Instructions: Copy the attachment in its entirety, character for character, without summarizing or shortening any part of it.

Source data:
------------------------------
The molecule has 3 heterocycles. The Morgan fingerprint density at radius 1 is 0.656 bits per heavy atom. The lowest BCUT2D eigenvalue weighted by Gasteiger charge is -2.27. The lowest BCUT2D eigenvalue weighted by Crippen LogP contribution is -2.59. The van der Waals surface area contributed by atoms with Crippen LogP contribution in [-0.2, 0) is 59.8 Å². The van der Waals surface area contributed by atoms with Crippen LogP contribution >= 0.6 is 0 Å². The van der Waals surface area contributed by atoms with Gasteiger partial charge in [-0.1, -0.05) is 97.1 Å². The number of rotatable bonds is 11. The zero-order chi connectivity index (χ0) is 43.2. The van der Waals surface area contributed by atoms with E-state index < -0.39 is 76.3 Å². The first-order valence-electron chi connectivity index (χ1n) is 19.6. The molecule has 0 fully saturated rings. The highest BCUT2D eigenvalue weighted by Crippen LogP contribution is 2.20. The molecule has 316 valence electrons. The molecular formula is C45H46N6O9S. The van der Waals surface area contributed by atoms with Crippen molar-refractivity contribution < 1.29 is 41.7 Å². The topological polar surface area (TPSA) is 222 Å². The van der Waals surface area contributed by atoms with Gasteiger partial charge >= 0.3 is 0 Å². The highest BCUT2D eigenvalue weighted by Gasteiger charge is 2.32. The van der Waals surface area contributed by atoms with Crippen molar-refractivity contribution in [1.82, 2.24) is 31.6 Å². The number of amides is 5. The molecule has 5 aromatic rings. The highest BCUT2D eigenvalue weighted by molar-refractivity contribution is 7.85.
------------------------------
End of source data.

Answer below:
The molecule has 3 heterocycles. The Morgan fingerprint density at radius 1 is 0.656 bits per heavy atom. The lowest BCUT2D eigenvalue weighted by Gasteiger charge is -2.27. The lowest BCUT2D eigenvalue weighted by Crippen LogP contribution is -2.59. The van der Waals surface area contributed by atoms with Crippen LogP contribution in [-0.2, 0) is 59.8 Å². The van der Waals surface area contributed by atoms with Crippen LogP contribution >= 0.6 is 0 Å². The van der Waals surface area contributed by atoms with Gasteiger partial charge in [-0.1, -0.05) is 97.1 Å². The number of rotatable bonds is 11. The zero-order chi connectivity index (χ0) is 43.2. The van der Waals surface area contributed by atoms with E-state index < -0.39 is 76.3 Å². The first-order valence-electron chi connectivity index (χ1n) is 19.6. The molecule has 0 fully saturated rings. The highest BCUT2D eigenvalue weighted by Crippen LogP contribution is 2.20. The molecule has 316 valence electrons. The molecular formula is C45H46N6O9S. The van der Waals surface area contributed by atoms with Crippen molar-refractivity contribution < 1.29 is 41.7 Å². The topological polar surface area (TPSA) is 222 Å². The van der Waals surface area contributed by atoms with Gasteiger partial charge >= 0.3 is 0 Å². The highest BCUT2D eigenvalue weighted by Gasteiger charge is 2.32. The van der Waals surface area contributed by atoms with Crippen molar-refractivity contribution in [1.82, 2.24) is 31.6 Å². The number of amides is 5. The molecule has 5 aromatic rings. The highest BCUT2D eigenvalue weighted by molar-refractivity contribution is 7.85.